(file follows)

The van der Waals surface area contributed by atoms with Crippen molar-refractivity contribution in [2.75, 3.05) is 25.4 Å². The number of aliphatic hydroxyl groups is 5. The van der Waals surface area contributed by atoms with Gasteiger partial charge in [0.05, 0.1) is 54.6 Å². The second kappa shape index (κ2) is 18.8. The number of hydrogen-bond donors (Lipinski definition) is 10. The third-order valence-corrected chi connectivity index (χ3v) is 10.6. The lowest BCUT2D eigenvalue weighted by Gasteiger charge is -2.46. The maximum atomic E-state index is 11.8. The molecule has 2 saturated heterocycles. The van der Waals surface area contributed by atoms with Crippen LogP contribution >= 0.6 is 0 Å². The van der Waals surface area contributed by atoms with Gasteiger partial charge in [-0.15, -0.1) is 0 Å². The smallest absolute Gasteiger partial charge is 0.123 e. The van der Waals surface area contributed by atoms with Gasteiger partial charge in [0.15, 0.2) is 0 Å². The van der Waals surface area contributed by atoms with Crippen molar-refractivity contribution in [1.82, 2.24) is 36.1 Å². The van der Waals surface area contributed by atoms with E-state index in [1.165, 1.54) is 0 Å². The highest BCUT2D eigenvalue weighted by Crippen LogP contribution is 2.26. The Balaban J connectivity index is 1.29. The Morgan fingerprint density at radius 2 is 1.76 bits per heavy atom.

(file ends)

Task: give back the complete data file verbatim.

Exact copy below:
The van der Waals surface area contributed by atoms with Crippen molar-refractivity contribution in [2.75, 3.05) is 25.4 Å². The number of aliphatic hydroxyl groups is 5. The van der Waals surface area contributed by atoms with Gasteiger partial charge in [0.05, 0.1) is 54.6 Å². The second kappa shape index (κ2) is 18.8. The number of hydrogen-bond donors (Lipinski definition) is 10. The third-order valence-corrected chi connectivity index (χ3v) is 10.6. The lowest BCUT2D eigenvalue weighted by Gasteiger charge is -2.46. The maximum atomic E-state index is 11.8. The molecule has 2 saturated heterocycles. The van der Waals surface area contributed by atoms with Crippen LogP contribution >= 0.6 is 0 Å². The van der Waals surface area contributed by atoms with Gasteiger partial charge in [-0.15, -0.1) is 0 Å². The smallest absolute Gasteiger partial charge is 0.123 e. The van der Waals surface area contributed by atoms with Gasteiger partial charge in [0.15, 0.2) is 0 Å². The van der Waals surface area contributed by atoms with Crippen molar-refractivity contribution in [1.82, 2.24) is 36.1 Å². The van der Waals surface area contributed by atoms with E-state index in [1.165, 1.54) is 0 Å². The highest BCUT2D eigenvalue weighted by Crippen LogP contribution is 2.26. The Balaban J connectivity index is 1.29. The Morgan fingerprint density at radius 2 is 1.76 bits per heavy atom.